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A new twist in the Palmaz heliport case means voters, not the Board of Supervisors, might have a say on whether the project goes forward.

Christian Palmaz wants to build a personal use heliport on family property on Mount George. He lost his case before the Planning Commission and Airport Land Use Commission in September and is scheduled to have an appeal heard by the Board of Supervisors on Tuesday.

Tuesday’s hearing should be only a brief formality. The applicant and county staff will ask the Board of Supervisors to postpone the hearing until July 10, a county report said.

But resident George Caloyannidis has spearheaded a drive to create a ballot measure banning new personal use heliports in the rural county. Supporters recently turned in a petition to qualify the measure for the June 5 ballot.

Caloyannidis on Tuesday raised a point – if the initiative passes on June 5, the Board of Supervisors would no longer be able to approve a Palmaz heliport on July 10, even if it wanted to. The county and Palmaz party have yet to dispute this interpretation.

“We are taking a chance it will not pass,” attorney Brian Russell said Tuesday on behalf of Palmaz.

Yet the question remains why Palmaz wouldn’t seek a Board of Supervisors hearing date before the June elections and possible heliport ban. Russell said only that the July 10th date works for all parties involved.

Caloyannidis wasn’t certain why Palmaz would want to delay the appeals hearing until after the election, though he had some ideas.

“I guess the supervisors decided to leave it up to the people,” he said Tuesday. “I think that’s behind it.”

Perhaps Palmaz hopes the ballot measure will fail to pass and this will give him a better argument before the Board, Caloyannidis added.

It remains to be seen whether Palmaz will mount a campaign against the heliport initiative.

“We’re not sure at this point,” Russell said. “We are keeping all of our options open.”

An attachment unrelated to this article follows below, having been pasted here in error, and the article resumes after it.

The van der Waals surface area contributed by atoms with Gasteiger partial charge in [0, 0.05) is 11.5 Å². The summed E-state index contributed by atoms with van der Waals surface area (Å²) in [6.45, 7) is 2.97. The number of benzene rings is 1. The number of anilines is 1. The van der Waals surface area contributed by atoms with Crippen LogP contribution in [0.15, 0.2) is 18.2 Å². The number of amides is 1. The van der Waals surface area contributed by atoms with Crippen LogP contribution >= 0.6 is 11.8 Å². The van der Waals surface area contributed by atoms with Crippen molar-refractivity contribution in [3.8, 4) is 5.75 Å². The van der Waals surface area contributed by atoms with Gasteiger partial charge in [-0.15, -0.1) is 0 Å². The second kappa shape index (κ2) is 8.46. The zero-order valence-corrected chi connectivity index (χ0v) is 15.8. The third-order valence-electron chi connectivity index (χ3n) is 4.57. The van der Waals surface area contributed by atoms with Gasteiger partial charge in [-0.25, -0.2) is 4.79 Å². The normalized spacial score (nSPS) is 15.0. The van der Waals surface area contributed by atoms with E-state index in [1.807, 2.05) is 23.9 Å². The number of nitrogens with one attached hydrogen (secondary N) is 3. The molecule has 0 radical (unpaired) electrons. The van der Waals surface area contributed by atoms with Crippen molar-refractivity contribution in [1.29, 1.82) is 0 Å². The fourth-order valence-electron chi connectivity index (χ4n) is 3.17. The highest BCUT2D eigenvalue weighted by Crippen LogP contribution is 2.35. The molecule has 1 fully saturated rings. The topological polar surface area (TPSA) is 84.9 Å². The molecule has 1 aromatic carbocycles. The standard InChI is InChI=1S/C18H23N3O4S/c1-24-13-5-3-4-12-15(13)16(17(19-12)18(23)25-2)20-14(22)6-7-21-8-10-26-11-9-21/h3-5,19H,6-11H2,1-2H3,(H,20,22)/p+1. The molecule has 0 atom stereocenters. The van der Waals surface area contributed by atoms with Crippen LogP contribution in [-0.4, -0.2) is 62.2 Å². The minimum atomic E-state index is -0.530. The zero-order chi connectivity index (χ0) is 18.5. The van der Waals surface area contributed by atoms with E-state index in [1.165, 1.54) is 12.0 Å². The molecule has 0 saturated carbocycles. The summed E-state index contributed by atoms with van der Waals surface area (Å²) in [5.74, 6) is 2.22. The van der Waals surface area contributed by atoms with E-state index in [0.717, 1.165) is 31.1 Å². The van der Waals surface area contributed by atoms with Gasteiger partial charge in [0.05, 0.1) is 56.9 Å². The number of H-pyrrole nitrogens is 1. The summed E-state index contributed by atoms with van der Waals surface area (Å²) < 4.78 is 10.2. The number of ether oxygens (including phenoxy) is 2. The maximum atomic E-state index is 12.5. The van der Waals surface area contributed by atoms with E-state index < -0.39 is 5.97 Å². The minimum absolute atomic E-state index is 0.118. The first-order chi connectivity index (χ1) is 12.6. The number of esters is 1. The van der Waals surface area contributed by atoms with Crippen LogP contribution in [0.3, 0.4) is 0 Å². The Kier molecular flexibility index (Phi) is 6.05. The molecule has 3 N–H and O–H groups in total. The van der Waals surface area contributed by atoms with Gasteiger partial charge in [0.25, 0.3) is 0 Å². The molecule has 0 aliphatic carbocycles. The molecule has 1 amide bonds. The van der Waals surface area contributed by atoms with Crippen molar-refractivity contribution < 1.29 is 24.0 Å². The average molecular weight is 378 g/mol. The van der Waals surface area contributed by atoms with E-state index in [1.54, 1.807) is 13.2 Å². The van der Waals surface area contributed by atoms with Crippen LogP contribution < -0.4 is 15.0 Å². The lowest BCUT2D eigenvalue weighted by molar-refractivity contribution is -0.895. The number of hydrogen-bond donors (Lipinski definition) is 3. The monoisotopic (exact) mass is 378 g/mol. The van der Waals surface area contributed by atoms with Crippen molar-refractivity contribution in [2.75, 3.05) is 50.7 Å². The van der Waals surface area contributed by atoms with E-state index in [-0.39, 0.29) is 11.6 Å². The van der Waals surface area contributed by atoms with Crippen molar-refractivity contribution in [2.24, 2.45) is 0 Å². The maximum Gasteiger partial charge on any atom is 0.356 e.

The initiative has yet to qualify for the ballot. Supporters turned in 6,072 signatures last week and a minimum of about 3,800 must be from registered, local voters. Also, the legal language must pass muster with the County Counsel’s office.

Caloyannidis has touted the benefits of banning new personal use heliports.

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“The brief answer is, because it’s the right thing to do in preserving the bucolic ambiance and peace of our national treasure called Napa Valley,” he said.

He can’t see why anyone would support having millionaires flying private helicopters all over the valley, Caloyannidis said when announcing the initiative drive in September.

Russell takes a different view, saying the ban would affect property rights not only for today’s land owners, but owners in future years.

“We don’t know what could happen in 20 or 30 or 50 years,” Russell said. “We don’t know how people are going to get around, what modes of transportation will happen. We think this could impact the future for Napa Valley.”

There might be a better way to craft a law that accomplishes what initiative supporters are trying to achieve, Russell said. Perhaps the size of properties and type of helicopters to be flown could be factors in allowing personal use heliports.

“Obviously, we believe there are properties that are appropriate for heliports and will not have impacts on people’s daily lives,” Russell said.

He puts the Palmaz proposal for the Mount George heliport in this category, pointing out a county environmental impact report concluded there would be no significant impacts. Opponents disagreed with the report, citing noise, safety and other concerns.

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Napa County Reporter

Barry Eberling covers Napa County government, transportation, the environment and general assignments. He was worked for the Napa Valley Register since fall 2014 and previously worked 27 years for the Daily Republic of Fairfield. He is a graduate of UC Sa